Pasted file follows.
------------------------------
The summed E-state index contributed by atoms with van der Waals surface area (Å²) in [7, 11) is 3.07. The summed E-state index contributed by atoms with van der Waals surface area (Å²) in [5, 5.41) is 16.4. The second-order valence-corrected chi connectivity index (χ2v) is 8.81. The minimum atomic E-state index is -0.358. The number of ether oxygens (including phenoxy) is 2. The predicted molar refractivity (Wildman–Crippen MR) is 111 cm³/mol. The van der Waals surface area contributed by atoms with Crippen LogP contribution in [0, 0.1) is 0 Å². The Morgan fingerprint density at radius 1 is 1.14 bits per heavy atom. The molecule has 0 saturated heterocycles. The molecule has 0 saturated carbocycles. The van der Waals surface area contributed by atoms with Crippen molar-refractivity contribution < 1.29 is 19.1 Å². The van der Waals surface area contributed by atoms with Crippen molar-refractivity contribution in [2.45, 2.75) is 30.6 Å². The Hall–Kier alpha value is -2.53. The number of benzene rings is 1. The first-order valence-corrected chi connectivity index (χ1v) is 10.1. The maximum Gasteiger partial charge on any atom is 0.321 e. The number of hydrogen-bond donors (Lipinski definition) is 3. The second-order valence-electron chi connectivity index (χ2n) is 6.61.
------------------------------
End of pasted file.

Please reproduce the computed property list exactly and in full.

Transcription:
The summed E-state index contributed by atoms with van der Waals surface area (Å²) in [7, 11) is 3.07. The summed E-state index contributed by atoms with van der Waals surface area (Å²) in [5, 5.41) is 16.4. The second-order valence-corrected chi connectivity index (χ2v) is 8.81. The minimum atomic E-state index is -0.358. The number of ether oxygens (including phenoxy) is 2. The predicted molar refractivity (Wildman–Crippen MR) is 111 cm³/mol. The van der Waals surface area contributed by atoms with Crippen LogP contribution in [0, 0.1) is 0 Å². The Morgan fingerprint density at radius 1 is 1.14 bits per heavy atom. The molecule has 0 saturated heterocycles. The molecule has 0 saturated carbocycles. The van der Waals surface area contributed by atoms with Crippen molar-refractivity contribution < 1.29 is 19.1 Å². The van der Waals surface area contributed by atoms with Crippen molar-refractivity contribution in [2.45, 2.75) is 30.6 Å². The Hall–Kier alpha value is -2.53. The number of benzene rings is 1. The first-order valence-corrected chi connectivity index (χ1v) is 10.1. The maximum Gasteiger partial charge on any atom is 0.321 e. The number of hydrogen-bond donors (Lipinski definition) is 3. The second-order valence-electron chi connectivity index (χ2n) is 6.61.